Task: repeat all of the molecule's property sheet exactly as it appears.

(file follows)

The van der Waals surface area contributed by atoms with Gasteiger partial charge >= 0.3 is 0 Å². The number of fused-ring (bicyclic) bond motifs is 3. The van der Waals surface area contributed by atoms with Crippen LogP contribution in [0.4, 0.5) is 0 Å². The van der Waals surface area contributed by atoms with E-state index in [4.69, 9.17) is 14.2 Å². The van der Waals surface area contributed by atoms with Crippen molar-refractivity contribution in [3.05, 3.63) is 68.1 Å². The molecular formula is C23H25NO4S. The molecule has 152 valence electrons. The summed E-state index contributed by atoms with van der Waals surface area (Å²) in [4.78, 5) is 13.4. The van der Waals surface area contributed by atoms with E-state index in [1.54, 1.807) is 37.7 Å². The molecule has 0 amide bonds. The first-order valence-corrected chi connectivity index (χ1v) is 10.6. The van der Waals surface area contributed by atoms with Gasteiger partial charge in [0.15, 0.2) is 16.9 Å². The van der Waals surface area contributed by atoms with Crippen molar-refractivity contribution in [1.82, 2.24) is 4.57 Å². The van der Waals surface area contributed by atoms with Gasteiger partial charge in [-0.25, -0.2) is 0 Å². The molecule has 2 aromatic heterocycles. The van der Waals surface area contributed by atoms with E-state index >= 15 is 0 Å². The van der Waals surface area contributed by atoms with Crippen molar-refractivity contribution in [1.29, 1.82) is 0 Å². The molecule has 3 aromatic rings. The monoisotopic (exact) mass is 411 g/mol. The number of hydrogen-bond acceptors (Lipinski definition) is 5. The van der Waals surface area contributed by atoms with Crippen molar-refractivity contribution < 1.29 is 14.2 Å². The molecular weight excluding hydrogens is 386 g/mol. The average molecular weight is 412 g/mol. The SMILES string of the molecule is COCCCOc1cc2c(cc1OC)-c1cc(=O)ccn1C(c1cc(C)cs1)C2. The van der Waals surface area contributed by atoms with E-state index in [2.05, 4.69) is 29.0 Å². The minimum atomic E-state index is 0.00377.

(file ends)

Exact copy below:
The van der Waals surface area contributed by atoms with Gasteiger partial charge >= 0.3 is 0 Å². The number of fused-ring (bicyclic) bond motifs is 3. The van der Waals surface area contributed by atoms with Crippen LogP contribution in [0.4, 0.5) is 0 Å². The van der Waals surface area contributed by atoms with E-state index in [4.69, 9.17) is 14.2 Å². The van der Waals surface area contributed by atoms with Crippen molar-refractivity contribution in [3.05, 3.63) is 68.1 Å². The molecular formula is C23H25NO4S. The molecule has 152 valence electrons. The summed E-state index contributed by atoms with van der Waals surface area (Å²) in [4.78, 5) is 13.4. The van der Waals surface area contributed by atoms with E-state index in [1.54, 1.807) is 37.7 Å². The molecule has 0 amide bonds. The first-order valence-corrected chi connectivity index (χ1v) is 10.6. The van der Waals surface area contributed by atoms with Gasteiger partial charge in [0.15, 0.2) is 16.9 Å². The van der Waals surface area contributed by atoms with Crippen molar-refractivity contribution in [1.82, 2.24) is 4.57 Å². The van der Waals surface area contributed by atoms with Gasteiger partial charge in [-0.25, -0.2) is 0 Å². The molecule has 2 aromatic heterocycles. The van der Waals surface area contributed by atoms with E-state index >= 15 is 0 Å². The van der Waals surface area contributed by atoms with Crippen molar-refractivity contribution in [1.29, 1.82) is 0 Å². The molecule has 3 aromatic rings. The monoisotopic (exact) mass is 411 g/mol. The number of hydrogen-bond acceptors (Lipinski definition) is 5. The van der Waals surface area contributed by atoms with Crippen molar-refractivity contribution < 1.29 is 14.2 Å². The molecular weight excluding hydrogens is 386 g/mol. The average molecular weight is 412 g/mol. The SMILES string of the molecule is COCCCOc1cc2c(cc1OC)-c1cc(=O)ccn1C(c1cc(C)cs1)C2. The van der Waals surface area contributed by atoms with E-state index in [2.05, 4.69) is 29.0 Å². The minimum atomic E-state index is 0.00377.